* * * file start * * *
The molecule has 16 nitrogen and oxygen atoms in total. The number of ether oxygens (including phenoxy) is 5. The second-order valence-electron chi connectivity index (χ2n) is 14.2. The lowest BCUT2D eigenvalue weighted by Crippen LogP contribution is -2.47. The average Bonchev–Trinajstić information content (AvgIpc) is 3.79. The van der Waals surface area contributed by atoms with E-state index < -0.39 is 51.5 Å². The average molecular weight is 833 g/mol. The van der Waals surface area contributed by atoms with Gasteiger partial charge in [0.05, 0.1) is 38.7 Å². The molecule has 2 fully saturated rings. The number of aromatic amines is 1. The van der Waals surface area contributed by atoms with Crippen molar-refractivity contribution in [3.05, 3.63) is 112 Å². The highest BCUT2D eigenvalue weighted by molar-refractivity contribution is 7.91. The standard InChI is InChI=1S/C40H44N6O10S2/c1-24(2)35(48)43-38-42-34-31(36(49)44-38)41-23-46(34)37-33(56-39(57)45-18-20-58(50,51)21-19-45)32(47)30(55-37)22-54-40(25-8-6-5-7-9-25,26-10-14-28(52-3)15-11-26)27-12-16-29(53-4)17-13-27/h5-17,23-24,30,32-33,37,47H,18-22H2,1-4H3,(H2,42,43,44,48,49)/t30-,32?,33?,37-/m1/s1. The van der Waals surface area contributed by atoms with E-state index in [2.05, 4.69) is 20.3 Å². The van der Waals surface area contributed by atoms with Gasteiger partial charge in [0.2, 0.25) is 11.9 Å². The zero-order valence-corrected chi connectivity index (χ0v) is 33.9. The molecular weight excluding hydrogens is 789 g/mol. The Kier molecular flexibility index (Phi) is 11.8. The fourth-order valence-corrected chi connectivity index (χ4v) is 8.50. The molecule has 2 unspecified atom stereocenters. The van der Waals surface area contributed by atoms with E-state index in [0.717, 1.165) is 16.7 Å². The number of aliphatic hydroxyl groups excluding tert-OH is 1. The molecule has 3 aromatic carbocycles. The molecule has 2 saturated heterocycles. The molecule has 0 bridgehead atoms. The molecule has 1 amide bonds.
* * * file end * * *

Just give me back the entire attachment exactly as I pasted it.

The molecule has 16 nitrogen and oxygen atoms in total. The number of ether oxygens (including phenoxy) is 5. The second-order valence-electron chi connectivity index (χ2n) is 14.2. The lowest BCUT2D eigenvalue weighted by Crippen LogP contribution is -2.47. The average Bonchev–Trinajstić information content (AvgIpc) is 3.79. The van der Waals surface area contributed by atoms with E-state index < -0.39 is 51.5 Å². The average molecular weight is 833 g/mol. The van der Waals surface area contributed by atoms with Gasteiger partial charge in [0.05, 0.1) is 38.7 Å². The molecule has 2 fully saturated rings. The number of aromatic amines is 1. The van der Waals surface area contributed by atoms with Crippen molar-refractivity contribution in [3.05, 3.63) is 112 Å². The highest BCUT2D eigenvalue weighted by molar-refractivity contribution is 7.91. The standard InChI is InChI=1S/C40H44N6O10S2/c1-24(2)35(48)43-38-42-34-31(36(49)44-38)41-23-46(34)37-33(56-39(57)45-18-20-58(50,51)21-19-45)32(47)30(55-37)22-54-40(25-8-6-5-7-9-25,26-10-14-28(52-3)15-11-26)27-12-16-29(53-4)17-13-27/h5-17,23-24,30,32-33,37,47H,18-22H2,1-4H3,(H2,42,43,44,48,49)/t30-,32?,33?,37-/m1/s1. The van der Waals surface area contributed by atoms with E-state index in [2.05, 4.69) is 20.3 Å². The van der Waals surface area contributed by atoms with Gasteiger partial charge in [0.2, 0.25) is 11.9 Å². The zero-order valence-corrected chi connectivity index (χ0v) is 33.9. The molecular weight excluding hydrogens is 789 g/mol. The Kier molecular flexibility index (Phi) is 11.8. The fourth-order valence-corrected chi connectivity index (χ4v) is 8.50. The molecule has 2 unspecified atom stereocenters. The van der Waals surface area contributed by atoms with E-state index in [0.717, 1.165) is 16.7 Å². The number of aliphatic hydroxyl groups excluding tert-OH is 1. The molecule has 3 aromatic carbocycles. The molecule has 2 saturated heterocycles. The molecule has 0 bridgehead atoms. The molecule has 1 amide bonds.